It’s easy to get so caught up in your day-to-day activities, that you lose the ability to express what you do, or even why you do it to people who don’t know about your work!
Look at things from the perspective of the potential volunteer
You must learn to take into account the potential volunteer’s perspective if recruitment is going to be a success. Putting yourself forward as a volunteer can be daunting.
Organisations should make it easy for people to volunteer, by being as approachable, undemanding and unbureaucratic as possible, and by not to expecting too much too soon. If you give people the opportunity for a trial period or give them an easy job before progressing on to something more demanding, people are less likely to be scared off. What is it about the work that is likely to appeal to people? Is the work meaningful and will it be enjoyable?
It is also important to remember that people volunteer for different reasons. If you can tap into what motivates different people, you can ‘segment’ the potential pool of volunteers and adapt your recruitment message accordingly.
The recruitment message
Always keep your message as clear, simple and upbeat as possible. Whenever you recruit, you should outline the following:
- What social or other need is the organisation trying to tackle?
- What does the voluntary work consist of?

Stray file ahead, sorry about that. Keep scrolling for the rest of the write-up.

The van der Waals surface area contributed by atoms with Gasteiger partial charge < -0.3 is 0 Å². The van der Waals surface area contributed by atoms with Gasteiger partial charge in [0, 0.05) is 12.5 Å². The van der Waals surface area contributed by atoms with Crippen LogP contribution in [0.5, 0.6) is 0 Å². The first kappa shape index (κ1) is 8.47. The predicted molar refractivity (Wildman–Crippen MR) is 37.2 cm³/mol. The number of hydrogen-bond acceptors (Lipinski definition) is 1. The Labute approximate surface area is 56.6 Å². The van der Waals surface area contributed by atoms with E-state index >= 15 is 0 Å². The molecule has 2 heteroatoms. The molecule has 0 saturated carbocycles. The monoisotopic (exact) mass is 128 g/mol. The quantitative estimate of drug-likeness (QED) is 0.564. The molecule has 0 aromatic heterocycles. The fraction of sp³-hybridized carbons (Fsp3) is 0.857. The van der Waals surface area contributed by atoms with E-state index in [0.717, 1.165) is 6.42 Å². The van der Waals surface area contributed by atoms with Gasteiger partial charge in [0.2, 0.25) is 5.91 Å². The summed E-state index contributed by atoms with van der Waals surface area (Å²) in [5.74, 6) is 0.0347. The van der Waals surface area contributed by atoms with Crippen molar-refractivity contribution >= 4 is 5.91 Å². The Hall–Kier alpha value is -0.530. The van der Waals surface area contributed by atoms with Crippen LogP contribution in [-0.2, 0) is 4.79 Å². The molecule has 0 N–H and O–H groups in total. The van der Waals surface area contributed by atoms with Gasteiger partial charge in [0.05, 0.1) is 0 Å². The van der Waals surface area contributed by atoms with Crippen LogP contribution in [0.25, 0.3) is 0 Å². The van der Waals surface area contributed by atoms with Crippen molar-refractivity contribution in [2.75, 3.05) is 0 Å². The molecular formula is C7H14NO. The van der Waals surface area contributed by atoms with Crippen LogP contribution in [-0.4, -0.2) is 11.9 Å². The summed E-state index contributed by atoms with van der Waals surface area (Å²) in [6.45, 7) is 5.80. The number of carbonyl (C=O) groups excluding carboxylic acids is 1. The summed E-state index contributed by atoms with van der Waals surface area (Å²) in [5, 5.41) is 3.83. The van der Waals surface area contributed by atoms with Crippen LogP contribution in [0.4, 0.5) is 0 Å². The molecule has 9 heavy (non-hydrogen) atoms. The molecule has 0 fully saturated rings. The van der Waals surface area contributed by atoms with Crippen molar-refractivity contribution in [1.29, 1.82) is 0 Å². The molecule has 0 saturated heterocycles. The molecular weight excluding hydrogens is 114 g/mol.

- Allay any fears that the potential volunteer may have (‘I wouldn’t be able to do that’, ‘why would they want me?’, ‘would it mean travelling home late at night?’, etc)
- Outline the benefits to the potential volunteer of working with you (new friends, training, making a difference, getting work experience, etc)
- How the potential volunteer can find out more; and what are the next steps they should take?
Where should I advertise for volunteers?
There is no one correct way to recruit. The type of person you are looking for will inform what the appropriate recruitment medium is. For example, if you need to find a volunteer with specialist skills, such as a professionally qualified counsellor, you will have to target your methods much more than if you are simply looking for lots of ‘bodies’ to assist you in your fundraising event. Always think of where the type of people you are looking for are likely to be found.